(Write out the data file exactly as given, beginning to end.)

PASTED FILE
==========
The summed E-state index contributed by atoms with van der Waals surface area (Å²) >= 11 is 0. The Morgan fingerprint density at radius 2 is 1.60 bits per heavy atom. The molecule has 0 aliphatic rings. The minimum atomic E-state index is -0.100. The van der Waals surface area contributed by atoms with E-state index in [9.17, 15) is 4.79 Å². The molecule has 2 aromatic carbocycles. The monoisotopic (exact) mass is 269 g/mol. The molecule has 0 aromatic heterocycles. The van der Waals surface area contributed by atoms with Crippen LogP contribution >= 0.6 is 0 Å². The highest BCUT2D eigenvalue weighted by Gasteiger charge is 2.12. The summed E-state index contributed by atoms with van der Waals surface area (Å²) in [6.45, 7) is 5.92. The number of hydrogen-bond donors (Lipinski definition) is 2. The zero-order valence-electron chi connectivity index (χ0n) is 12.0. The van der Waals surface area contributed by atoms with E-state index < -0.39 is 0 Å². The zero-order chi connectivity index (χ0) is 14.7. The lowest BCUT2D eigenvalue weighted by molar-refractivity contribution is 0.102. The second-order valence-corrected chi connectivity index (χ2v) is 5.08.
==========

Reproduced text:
The summed E-state index contributed by atoms with van der Waals surface area (Å²) >= 11 is 0. The Morgan fingerprint density at radius 2 is 1.60 bits per heavy atom. The molecule has 0 aliphatic rings. The minimum atomic E-state index is -0.100. The van der Waals surface area contributed by atoms with E-state index in [9.17, 15) is 4.79 Å². The molecule has 2 aromatic carbocycles. The monoisotopic (exact) mass is 269 g/mol. The molecule has 0 aromatic heterocycles. The van der Waals surface area contributed by atoms with Crippen LogP contribution >= 0.6 is 0 Å². The highest BCUT2D eigenvalue weighted by Gasteiger charge is 2.12. The summed E-state index contributed by atoms with van der Waals surface area (Å²) in [6.45, 7) is 5.92. The number of hydrogen-bond donors (Lipinski definition) is 2. The zero-order valence-electron chi connectivity index (χ0n) is 12.0. The van der Waals surface area contributed by atoms with E-state index < -0.39 is 0 Å². The zero-order chi connectivity index (χ0) is 14.7. The lowest BCUT2D eigenvalue weighted by molar-refractivity contribution is 0.102. The second-order valence-corrected chi connectivity index (χ2v) is 5.08.